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Detective’s report finds force justified

The lead detective investigating the fatal encounter between seven police officers and mentally ill janitor Otto Zehm concluded that the first officer on the scene was justified in striking Zehm with his police baton “to pre-empt an anticipated assault.”

Spokane Police Detective Terry Ferguson submitted her seven-page report on May 31 to Spokane County Prosecutor Steve Tucker. But the analysis, which essentially blames the entire encounter on Zehm, wasn’t released until much later by the city.

In that review, Ferguson summarizes the evidence and concludes “there is no investigative finding of criminal activity on the part of the involved officers.”

Tucker, who last week said he expected to decide by this Friday whether to charge any of the officers involved, now is saying he’ll need until late next week. It was unclear Tuesday why Tucker needs the additional time, but he said he has yet to fully review video footage of the confrontation captured by security cameras inside the Zip Trip convenience store, 1712 N. Division St.

Tucker said his process will not be affected by Spokane Mayor Dennis Hession’s announcement Monday that he will seek an outside agency to investigate the Spokane Police Department’s handling of the Zehm case and an earlier encounter by a firefighter with a 16-year-old girl.

“I don’t look forward to the fallout,” Tucker said. “I hope I can explain whichever decision I make so people can understand where I am coming from.”

Meanwhile, under orders from Hession the Police Department no longer is responding to questions about its handling of the Zehm case, said Cpl. Tom Lee, the department’s chief spokesman.

In her final report, Ferguson described a downward spiral in which Zehm grew increasingly confused and eventually dropped out of communication with his employer as he attempted to wean himself from his prescribed medication. The documents reference a prescription for Zyprexa, a powerful drug used to treat schizophrenia or bipolar disorder.

In February, work supervisors at Skils’kin noted that Zehm seemed distracted and disoriented, and that he expressed “nonsensical responses and verbal aggression,” the report said. In March, work staff temporarily discharged Zehm from his janitor job pending a medical evaluation, according to the report.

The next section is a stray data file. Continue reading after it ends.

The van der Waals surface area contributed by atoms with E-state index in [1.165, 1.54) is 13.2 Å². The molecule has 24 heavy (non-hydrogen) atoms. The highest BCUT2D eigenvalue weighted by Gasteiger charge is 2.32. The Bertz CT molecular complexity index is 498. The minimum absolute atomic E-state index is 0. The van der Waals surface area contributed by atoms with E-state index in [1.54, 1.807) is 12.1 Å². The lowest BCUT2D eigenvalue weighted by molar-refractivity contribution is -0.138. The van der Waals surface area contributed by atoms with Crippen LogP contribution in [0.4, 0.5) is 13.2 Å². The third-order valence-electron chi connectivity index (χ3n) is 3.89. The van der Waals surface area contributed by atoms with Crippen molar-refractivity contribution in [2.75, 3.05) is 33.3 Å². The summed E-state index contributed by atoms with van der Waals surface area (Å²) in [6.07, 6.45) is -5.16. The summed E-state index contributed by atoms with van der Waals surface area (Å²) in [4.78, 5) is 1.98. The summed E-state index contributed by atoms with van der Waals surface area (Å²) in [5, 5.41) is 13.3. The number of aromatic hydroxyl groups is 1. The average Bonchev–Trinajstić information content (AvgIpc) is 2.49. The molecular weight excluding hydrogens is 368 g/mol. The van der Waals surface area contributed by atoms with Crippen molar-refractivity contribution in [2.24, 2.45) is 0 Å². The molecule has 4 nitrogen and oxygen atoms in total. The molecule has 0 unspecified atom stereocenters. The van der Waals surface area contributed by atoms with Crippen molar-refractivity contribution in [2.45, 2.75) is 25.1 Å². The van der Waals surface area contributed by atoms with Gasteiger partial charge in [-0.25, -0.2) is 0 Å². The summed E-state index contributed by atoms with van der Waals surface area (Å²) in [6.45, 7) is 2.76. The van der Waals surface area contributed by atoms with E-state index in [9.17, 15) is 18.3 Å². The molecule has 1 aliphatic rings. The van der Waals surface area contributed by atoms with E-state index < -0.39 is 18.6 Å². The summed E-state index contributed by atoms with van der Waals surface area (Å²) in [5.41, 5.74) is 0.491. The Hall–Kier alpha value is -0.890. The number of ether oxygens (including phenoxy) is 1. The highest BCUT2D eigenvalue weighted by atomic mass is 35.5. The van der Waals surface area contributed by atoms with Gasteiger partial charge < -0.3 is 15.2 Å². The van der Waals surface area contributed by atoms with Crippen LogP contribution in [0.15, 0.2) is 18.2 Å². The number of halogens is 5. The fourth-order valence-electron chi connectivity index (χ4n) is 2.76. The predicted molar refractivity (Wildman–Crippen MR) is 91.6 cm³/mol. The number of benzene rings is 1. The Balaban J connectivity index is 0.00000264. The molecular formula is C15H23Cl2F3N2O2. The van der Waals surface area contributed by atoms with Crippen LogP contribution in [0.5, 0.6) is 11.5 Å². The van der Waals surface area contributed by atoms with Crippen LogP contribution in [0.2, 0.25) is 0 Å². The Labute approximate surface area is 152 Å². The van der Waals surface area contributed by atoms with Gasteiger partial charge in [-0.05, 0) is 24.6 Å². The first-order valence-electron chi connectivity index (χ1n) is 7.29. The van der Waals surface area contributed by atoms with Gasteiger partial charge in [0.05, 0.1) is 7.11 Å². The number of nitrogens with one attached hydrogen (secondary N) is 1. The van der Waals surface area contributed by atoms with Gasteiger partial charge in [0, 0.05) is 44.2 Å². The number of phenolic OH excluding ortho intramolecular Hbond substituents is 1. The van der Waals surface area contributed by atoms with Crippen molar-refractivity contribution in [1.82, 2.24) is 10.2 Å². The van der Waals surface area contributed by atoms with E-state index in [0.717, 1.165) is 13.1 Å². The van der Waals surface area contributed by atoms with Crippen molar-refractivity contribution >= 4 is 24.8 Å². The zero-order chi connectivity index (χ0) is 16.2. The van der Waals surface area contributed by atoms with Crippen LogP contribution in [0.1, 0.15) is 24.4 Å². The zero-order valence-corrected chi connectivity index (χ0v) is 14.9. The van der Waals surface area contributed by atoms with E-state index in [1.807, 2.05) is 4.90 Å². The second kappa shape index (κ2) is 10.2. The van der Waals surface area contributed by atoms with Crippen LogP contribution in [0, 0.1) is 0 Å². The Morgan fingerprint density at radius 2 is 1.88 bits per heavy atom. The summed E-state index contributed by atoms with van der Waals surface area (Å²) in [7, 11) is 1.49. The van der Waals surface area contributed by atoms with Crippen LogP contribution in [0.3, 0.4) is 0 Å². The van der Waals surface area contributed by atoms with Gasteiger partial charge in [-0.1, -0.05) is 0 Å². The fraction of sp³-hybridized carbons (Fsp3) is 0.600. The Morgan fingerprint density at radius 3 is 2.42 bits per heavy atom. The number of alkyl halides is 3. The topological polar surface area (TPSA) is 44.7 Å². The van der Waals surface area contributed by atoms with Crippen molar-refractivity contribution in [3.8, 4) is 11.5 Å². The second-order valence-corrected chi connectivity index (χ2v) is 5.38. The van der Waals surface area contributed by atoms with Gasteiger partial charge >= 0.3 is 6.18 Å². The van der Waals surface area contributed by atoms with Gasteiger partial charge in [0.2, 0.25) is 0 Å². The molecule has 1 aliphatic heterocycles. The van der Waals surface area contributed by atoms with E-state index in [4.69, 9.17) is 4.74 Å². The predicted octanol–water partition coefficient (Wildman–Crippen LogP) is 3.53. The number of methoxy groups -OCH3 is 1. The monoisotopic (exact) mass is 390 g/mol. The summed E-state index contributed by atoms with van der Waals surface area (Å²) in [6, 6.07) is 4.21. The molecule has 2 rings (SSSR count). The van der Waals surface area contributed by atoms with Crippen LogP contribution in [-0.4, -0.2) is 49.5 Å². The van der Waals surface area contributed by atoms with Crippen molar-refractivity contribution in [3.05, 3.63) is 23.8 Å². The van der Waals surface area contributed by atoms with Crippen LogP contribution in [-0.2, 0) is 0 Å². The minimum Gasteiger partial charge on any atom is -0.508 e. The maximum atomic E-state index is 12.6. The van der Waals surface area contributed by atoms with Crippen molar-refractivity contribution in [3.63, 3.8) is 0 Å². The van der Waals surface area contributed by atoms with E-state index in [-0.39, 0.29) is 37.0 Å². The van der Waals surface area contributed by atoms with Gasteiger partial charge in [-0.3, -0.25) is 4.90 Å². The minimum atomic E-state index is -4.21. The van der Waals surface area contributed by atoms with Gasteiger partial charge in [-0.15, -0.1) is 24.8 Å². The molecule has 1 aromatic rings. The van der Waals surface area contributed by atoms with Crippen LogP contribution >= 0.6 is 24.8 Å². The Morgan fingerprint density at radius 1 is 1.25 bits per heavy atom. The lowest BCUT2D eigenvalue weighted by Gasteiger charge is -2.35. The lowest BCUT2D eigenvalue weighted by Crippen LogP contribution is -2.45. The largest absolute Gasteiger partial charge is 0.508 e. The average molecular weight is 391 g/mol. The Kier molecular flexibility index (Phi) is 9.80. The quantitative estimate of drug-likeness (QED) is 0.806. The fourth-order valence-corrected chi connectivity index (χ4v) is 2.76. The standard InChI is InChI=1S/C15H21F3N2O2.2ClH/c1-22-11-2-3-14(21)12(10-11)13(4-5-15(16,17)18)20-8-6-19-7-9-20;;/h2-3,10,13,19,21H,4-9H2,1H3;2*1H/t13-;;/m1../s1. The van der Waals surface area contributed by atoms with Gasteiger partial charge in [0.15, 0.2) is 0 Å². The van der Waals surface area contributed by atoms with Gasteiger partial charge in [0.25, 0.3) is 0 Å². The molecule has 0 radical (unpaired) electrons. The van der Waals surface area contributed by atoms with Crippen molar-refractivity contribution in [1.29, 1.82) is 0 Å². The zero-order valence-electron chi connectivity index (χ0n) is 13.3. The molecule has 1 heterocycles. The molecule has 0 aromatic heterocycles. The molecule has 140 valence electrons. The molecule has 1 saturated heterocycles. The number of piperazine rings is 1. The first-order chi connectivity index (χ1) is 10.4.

“The staff was very concerned for his welfare due to his high level of confusion and therefore tried to maintain contact with him,” Ferguson wrote in her May 31 report.

Ferguson then described her detailed interview with Officer Karl Thompson about his initial encounter with Zehm on March 18. Thompson responded to a call by two young women of suspicious activity at a nearby ATM that the women erroneously perceived as a possible theft or robbery.

Thompson told Ferguson he entered the store and immediately approached the man described by the women. He said Zehm had a 2-liter bottle of Pepsi in his hands, which were being held at chest level. The video of the event does not show Zehm holding anything at any time.

“The nature of this call and the subject’s clothing made this a heightened risk contact for Ofc. Thompson, therefore when he saw Zehm with a pop bottle and the look of defiance on his face, the risk increased,” Ferguson wrote. “Thompson believed Zehm was going to strike him with the bottle.

“Thompson quickly considered his force options and decided to apply a baton strike to pre-empt an anticipated assault by Zehm.”

She documented Thompson’s descriptions of how Zehm punched him in the chest a number of times with both fists and how Thompson fired his Taser to no effect. Six more officers eventually arrived and subdued Zehm by binding his ankles to his wrists with nylon straps.

“It is noted that Zehm was lying on his back during most of the altercation with these officers,” Ferguson wrote.

Once hogtied, Spokane Fire Department paramedics were called to the scene to remove Taser probes from Zehm.

“The SFD medics were not able to check Zehm’s vital signs due to his violent thrashing about,” Ferguson wrote.

According to the files, a plastic mask, which had a single breathing hole about the size of a dime where an oxygen tube is designed to be attached, was placed over Zehm’s mouth and nose, but was not kept as evidence. Ferguson called a forensic specialist, who found the mask had been thrown inside a trash bin for bio-hazardous material that had not yet been emptied April 6.

Despite her successful efforts to preserve the mask, Ferguson did not mention in her report to Tucker that Zehm was wearing the mask when he stopped breathing.

“There is no evidence of criminal negligence reference responding to Zehm’s medical needs,” Ferguson wrote.

Gordon Bopp is president of NAMI-Washington, a statewide advocacy group for people with mental illness. He reviewed the surveillance tape and saw nothing aggressive from Zehm that was described by Thompson.

“It really underscores to me the very aggressive approach of the officer,” Bopp said. “To deal with citizens like this is a travesty.”

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